Only fellow Splash Brother Stephen Curry fires more catch-and-shoot treys.
Thompson detonates frequently on a Golden State Warriors squad brimming with offensive talent. The mind still boggles at what he could do with James—arguably the best passer in basketball—hitting him with cross-court feeds that unfailingly land right in the shooting pocket.
3. Kevin Durant
At some point, sheer talent trumps raw fit.
We've reached that point.
Kevin Durant and LeBron James have largely overlapping skill sets. They both love controlling the rock and scoring from all over the half-court set. They're selective defenders who can make monumental impacts on that end when fully engaged. They can function as primary playmakers, although James does so with far more frequency.
But even if having both might take away from the raw potency of either one by virtue of limiting touches, that sounds like one of them good problems. Stopping Durant or James is tough enough; making opponents pick between two of the sport's most lethal poisons would behoove the Los Angeles Lakers.
James presumably knows this, especially if Stephen A. Smith's reports from last offseason are accurate. You know, the ones in which James reportedly texted Durant about the possibility of them both joining the Purple and Gold in free agency. That obviously hasn't come to pass. It probably won't, as smart money remains on the two-time reigning Finals MVP either remaining in the Bay Area or jetting for the New York Knicks.
Still, imagine if it does.
Good luck getting yourself to stop dreaming about James-Durant pick-and-roll sets.
2. Kawhi Leonard
Of the five players featured here, Kawhi Leonard is the only one who's given us reason to believe he has zero interest in teaming up with LeBron James.
Last June, Yahoo Sports' Jordan Schultz reported Leonard "had reached out to LeBron James, informing the 33-year-old superstar that he wants to play alongside him, a source told Yahoo Sports. Leonard pitched James on his incredible defensive ability and how it would alleviate the pressure on James, the source said."
Weeks later, the winds had shifted 180 degrees. During an appearance on The Herd, The Athletic's Shams Charania (then with Yahoo Sports) shot down the notion of Leonard and James teaming up (via Travis Durkee of Sporting News):
"Around Kawhi, it's been made abundantly clear there's not an interest to go join a superteam. I don't think he's jumping for joy that LeBron James is in L.A. with the Lakers. If anything, that's going to make him look, maybe more, toward the Clippers because this is a guy that won Finals MVP against LeBron James. You think he's amped up and wants to join LeBron now? I think that's been overstated."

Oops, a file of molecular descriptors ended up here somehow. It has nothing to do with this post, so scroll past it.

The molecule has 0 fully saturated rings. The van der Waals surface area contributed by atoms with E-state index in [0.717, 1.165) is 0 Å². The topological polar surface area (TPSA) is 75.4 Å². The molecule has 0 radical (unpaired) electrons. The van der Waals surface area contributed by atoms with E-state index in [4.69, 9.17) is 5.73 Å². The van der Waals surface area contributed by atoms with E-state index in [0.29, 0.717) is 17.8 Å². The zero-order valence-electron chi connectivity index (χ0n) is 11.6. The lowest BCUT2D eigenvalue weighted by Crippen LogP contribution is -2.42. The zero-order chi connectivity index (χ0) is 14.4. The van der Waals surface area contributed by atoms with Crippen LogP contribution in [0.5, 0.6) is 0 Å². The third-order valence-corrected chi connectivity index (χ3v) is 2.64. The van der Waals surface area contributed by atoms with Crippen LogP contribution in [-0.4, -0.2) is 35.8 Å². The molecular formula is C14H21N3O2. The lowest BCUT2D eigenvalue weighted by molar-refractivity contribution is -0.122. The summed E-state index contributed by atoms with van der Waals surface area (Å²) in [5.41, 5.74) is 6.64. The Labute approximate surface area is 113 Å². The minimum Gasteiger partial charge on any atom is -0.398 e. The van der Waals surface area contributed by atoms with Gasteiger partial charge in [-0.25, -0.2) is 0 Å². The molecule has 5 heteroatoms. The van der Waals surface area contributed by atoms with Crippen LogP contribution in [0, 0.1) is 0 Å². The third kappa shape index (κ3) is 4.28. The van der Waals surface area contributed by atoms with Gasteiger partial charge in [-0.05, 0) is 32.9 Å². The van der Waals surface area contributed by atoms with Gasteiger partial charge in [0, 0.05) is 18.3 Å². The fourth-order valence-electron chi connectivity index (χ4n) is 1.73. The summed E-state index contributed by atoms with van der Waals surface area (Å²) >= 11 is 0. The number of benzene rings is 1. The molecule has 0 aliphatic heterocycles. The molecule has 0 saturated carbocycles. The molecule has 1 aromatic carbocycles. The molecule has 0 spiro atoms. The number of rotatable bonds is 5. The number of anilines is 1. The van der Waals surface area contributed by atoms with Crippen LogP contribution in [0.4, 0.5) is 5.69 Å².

We've heard nothing to the contrary since. Back in November, ESPN.com's Tim Bontemps reported a number of league executives all believe the Los Angeles Clippers are a more likely landing spot for Leonard than the Lakers, should he leave the Toronto Raptors in free agency this summer.
But this is about fit, and Leonard's initial reported sales pitch still rings true. Even if he isn't universally perceived as a superior option to Kevin Durant—Bleacher Report's Dan Favale and I had Leonard and Durant at Nos. 7 and 6, respectively, in our midseason top-100 rankings—his defensive potency makes him an ideal candidate to serve as a James cohort.
The spot-up shooting is there. The go-to scoring is there. He checks all of the boxes, except he ticks off the lock-down one a bit more vigorously than his competitor from Oakland.
1. Anthony Davis
The trade deadline is now well behind us, and you're likely tired of hearing about Anthony Davis' unfulfilled desires to join the Los Angeles Lakers. We'll spare you the details of that failed pursuit, but the inability to get the Brow out of New Orleans doesn't make a Davis-LeBron James pairing any less appealing.
In fact, it remains perfect.
Davis is everything James could want in a teammate. He protects the rim with aplomb while flitting around the half-court set to wreak defensive havoc, and he thrives in both on- and off-ball scenarios when his team has possession. He can capably handle lengthy stints as a squad's go-to scorer and then easily settle into a cutting rhythm in which he keeps defenses honest with athletic bursts toward the hoop that almost invariably result in alley-oop jams.
As William Lou wrote for The Score before the deadline came and went, flexibility is key here:
"James and Davis would be unguardable in the pick-and-roll because they would have a counter against every coverage. Defenses could try to duck under and protect the paint, but James has quietly developed into one of the league's best pull-up three-point shooters. If the defense chased James off the line, it would become a two-on-one scenario where some helpless big is left to cover both James and Davis at the rim. Davis can also get an open jumper anytime he wants by popping to the perimeter.
"Defenses might settle on switching against James and Davis to limit penetration, but that creates more problems. James can easily get his shot off against a center—or, better yet, he could dump it down to Davis in the post and let him work the mismatch against a wing player."
Surround these two with even a few adequate shooters, and you'll be humming on offense. Let James take possessions off on defense or gamble excessively, knowing he has a pterodactyl wingspan behind him in either situation, and the team could grow even more potent while preserving the 34-year-old megastar for more important moments.
Davis may well be the ideal player to operate alongside the four-time MVP, even if we opened the floodgates and allowed James to choose from everyone currently on an NBA roster.
Adam Fromal covers the NBA for Bleacher Report. Follow him on Twitter @fromal09.